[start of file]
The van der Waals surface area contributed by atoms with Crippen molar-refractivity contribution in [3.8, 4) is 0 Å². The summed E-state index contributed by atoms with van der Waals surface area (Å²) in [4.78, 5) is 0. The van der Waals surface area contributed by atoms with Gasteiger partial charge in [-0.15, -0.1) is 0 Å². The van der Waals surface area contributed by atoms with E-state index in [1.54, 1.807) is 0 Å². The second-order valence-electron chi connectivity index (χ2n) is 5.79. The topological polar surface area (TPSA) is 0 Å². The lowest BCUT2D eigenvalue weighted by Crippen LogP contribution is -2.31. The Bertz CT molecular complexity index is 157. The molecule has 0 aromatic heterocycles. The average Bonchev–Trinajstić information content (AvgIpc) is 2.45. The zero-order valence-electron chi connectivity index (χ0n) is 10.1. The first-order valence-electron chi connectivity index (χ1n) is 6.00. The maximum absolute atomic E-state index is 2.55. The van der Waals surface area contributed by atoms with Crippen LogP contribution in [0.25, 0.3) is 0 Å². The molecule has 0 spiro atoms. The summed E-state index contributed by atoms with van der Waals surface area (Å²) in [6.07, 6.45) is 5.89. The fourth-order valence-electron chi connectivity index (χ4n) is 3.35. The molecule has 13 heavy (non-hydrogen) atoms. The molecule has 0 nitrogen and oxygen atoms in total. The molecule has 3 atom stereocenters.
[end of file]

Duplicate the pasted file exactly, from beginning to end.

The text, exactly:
The van der Waals surface area contributed by atoms with Crippen molar-refractivity contribution in [3.8, 4) is 0 Å². The summed E-state index contributed by atoms with van der Waals surface area (Å²) in [4.78, 5) is 0. The van der Waals surface area contributed by atoms with Gasteiger partial charge in [-0.15, -0.1) is 0 Å². The van der Waals surface area contributed by atoms with E-state index in [1.54, 1.807) is 0 Å². The second-order valence-electron chi connectivity index (χ2n) is 5.79. The topological polar surface area (TPSA) is 0 Å². The lowest BCUT2D eigenvalue weighted by Crippen LogP contribution is -2.31. The Bertz CT molecular complexity index is 157. The molecule has 0 aromatic heterocycles. The average Bonchev–Trinajstić information content (AvgIpc) is 2.45. The zero-order valence-electron chi connectivity index (χ0n) is 10.1. The first-order valence-electron chi connectivity index (χ1n) is 6.00. The maximum absolute atomic E-state index is 2.55. The van der Waals surface area contributed by atoms with Crippen LogP contribution in [0.25, 0.3) is 0 Å². The molecule has 0 spiro atoms. The summed E-state index contributed by atoms with van der Waals surface area (Å²) in [6.07, 6.45) is 5.89. The fourth-order valence-electron chi connectivity index (χ4n) is 3.35. The molecule has 13 heavy (non-hydrogen) atoms. The molecule has 0 nitrogen and oxygen atoms in total. The molecule has 3 atom stereocenters.